To Light Such a Candle: Chapters in the History of Science and Technology. Keith J. Laidler. 384 pp. Oxford University Press, 1998. $50.
In this excellent book, Keith Laidler traces the history of science and technology and the complex relation between them. In such areas as steam technology and photography, he shows how technology often leads, by a great deal of time, the scientific knowledge of the phenomena. And, in a classic reversal, he demonstrates how electrical technology, from motors and generators to radios and telephones, was completely developed scientifically before finding its obvious application. This is a story that every scientist, engineer or person who wishes to understand our technological world, how it came about, and what it is likely to become will want to read and keep for reference.
Laidler gives fascinating insight into the lives of giants like Faraday, Maxwell, Daguerre, Land and Thomson and into how they influenced the creation of our modern, technological world. He chronicles the developments of thermodynamics, photography, electric power, radio, the electric age and quantum theory and relativity. In a section on molecular architecture, Laidler is particularly clever in the way he integrates the development of evolutionary biology in the 19th century with the discoveries of molecular mechanisms in the 20th. The transition from classical to modern science is well illustrated by this example.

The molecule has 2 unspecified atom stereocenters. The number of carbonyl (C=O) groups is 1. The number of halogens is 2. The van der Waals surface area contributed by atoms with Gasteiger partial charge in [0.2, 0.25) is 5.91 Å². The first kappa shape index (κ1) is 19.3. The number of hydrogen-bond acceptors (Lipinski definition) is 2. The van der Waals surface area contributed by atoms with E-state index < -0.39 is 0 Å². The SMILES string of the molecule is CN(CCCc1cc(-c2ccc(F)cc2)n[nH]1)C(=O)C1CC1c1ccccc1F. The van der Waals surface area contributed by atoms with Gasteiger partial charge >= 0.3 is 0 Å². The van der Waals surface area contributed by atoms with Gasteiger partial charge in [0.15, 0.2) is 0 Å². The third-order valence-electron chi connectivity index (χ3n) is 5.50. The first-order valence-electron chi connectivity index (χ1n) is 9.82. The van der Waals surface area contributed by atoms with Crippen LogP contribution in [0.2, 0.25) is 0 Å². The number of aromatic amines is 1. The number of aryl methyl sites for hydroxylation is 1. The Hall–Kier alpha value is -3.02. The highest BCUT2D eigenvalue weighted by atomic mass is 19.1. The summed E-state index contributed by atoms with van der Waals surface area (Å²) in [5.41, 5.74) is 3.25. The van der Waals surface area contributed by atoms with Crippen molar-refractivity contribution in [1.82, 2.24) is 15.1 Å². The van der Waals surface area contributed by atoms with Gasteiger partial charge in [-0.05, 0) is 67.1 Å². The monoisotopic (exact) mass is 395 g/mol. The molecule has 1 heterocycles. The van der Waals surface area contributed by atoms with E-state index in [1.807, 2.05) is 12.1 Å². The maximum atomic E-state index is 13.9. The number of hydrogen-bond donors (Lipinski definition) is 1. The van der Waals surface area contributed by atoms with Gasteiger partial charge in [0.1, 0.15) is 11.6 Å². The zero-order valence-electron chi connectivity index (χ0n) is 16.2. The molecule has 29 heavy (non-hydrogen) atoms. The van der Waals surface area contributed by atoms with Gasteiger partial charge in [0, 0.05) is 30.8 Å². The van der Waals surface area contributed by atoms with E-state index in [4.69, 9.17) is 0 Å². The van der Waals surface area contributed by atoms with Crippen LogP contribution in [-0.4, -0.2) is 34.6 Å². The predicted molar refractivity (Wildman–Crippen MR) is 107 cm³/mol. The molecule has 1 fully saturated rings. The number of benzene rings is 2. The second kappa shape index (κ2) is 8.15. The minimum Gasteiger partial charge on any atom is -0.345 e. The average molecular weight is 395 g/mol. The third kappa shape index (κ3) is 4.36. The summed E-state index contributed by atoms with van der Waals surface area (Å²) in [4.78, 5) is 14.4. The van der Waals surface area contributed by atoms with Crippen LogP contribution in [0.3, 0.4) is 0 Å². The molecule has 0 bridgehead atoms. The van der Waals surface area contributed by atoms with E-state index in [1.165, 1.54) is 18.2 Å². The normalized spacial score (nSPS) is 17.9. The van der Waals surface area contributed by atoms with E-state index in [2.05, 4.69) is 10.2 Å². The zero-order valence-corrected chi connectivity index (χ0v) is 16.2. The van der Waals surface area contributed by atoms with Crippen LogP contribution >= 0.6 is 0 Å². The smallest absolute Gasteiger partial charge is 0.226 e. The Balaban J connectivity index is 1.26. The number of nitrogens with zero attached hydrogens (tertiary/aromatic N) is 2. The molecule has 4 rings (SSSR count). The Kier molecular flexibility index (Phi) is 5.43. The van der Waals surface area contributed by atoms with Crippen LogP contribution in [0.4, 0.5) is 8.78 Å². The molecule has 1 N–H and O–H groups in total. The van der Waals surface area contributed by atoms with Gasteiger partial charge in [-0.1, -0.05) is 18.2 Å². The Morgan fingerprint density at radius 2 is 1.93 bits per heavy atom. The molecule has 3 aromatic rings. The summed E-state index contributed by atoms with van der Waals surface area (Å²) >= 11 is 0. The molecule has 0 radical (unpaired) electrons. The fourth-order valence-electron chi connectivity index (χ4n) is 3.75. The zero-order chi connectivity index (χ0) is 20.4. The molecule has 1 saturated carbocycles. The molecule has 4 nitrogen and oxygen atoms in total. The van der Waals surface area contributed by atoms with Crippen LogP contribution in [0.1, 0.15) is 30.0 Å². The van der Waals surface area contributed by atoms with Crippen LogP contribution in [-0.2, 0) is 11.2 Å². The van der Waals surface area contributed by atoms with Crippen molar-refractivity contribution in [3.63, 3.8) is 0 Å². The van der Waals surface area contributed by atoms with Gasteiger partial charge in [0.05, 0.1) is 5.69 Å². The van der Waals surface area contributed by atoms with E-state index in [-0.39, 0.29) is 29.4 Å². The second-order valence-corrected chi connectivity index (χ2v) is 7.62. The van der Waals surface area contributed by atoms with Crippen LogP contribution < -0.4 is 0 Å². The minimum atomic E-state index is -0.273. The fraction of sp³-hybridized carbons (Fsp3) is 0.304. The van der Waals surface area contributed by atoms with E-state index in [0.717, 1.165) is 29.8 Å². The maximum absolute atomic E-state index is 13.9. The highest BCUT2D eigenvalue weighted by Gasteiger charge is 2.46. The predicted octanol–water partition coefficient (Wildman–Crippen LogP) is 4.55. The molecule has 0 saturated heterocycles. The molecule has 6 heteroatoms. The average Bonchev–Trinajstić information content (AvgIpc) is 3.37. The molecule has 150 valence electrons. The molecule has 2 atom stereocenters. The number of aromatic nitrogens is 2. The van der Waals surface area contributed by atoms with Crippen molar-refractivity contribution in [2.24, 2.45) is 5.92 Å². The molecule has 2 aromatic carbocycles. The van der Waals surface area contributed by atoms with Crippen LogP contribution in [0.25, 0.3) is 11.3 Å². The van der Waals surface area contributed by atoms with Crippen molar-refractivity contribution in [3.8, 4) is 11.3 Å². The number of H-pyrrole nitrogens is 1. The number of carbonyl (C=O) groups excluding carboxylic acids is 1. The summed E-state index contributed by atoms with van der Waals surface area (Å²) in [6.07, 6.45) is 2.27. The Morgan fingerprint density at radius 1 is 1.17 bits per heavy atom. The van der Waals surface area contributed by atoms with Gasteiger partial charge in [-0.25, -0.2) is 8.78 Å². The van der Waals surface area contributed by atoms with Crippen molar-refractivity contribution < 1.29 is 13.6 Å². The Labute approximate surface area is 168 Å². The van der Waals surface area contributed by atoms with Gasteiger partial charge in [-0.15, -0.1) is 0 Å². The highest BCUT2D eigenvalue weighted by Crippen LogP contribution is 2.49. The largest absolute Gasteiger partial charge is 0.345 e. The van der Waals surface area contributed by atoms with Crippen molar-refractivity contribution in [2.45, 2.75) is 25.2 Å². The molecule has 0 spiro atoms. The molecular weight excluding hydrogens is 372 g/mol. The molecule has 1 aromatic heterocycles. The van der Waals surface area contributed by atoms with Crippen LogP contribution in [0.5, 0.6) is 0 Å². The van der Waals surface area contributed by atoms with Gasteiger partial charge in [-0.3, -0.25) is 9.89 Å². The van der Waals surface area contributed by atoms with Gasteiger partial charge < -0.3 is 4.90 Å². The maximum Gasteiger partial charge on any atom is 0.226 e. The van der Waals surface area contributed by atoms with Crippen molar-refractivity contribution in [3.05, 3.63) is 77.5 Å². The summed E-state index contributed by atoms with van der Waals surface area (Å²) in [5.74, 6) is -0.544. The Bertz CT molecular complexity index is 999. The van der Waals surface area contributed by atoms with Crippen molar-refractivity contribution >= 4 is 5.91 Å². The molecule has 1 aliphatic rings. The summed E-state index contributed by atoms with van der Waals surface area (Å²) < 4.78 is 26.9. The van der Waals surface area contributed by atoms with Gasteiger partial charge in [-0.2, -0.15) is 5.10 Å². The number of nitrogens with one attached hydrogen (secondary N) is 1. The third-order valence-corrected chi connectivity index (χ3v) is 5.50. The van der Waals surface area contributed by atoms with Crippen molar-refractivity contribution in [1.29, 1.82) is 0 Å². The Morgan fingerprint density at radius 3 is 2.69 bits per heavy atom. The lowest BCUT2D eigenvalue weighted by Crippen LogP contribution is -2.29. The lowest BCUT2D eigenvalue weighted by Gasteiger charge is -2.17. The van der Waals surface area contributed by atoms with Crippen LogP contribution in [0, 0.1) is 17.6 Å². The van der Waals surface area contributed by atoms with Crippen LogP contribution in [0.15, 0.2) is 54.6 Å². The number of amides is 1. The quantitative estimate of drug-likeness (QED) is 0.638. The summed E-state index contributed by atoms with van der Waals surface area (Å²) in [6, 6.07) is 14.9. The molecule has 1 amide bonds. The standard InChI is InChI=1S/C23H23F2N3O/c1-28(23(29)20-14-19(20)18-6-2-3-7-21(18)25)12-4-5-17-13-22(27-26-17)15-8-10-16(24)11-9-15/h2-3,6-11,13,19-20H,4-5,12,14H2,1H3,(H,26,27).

Laidler weaves into his presentation examples of the political importance of individuals on the development of science—for one, how Robert Bellamy Clifton, chair of experimental philosophy at Oxford University from 1865 to 1921, personally prevented scientific research at his institution and thereby removed his great university from the competition during one of the greatest eras of discovery science has ever known.
Through Laidler's book, the intricate intertwining of science, engineering and technology becomes apparent, and, although the individual sections on subjects such as photography, electric power and radio transmission can be read independently, the whole presents a fascinating picture of how we got from "there" to "here" and how we will likely proceed in the future.
Laidler finishes with an appropriate discussion of scientists, science and society. He concludes that although it has not always been so, "Technology and engineering must be based on pure science; the time for empirical invention is long past."
We shall see if he is right.—Thomas L. Isenhour, Chemistry and Biochemistry, Duquesne University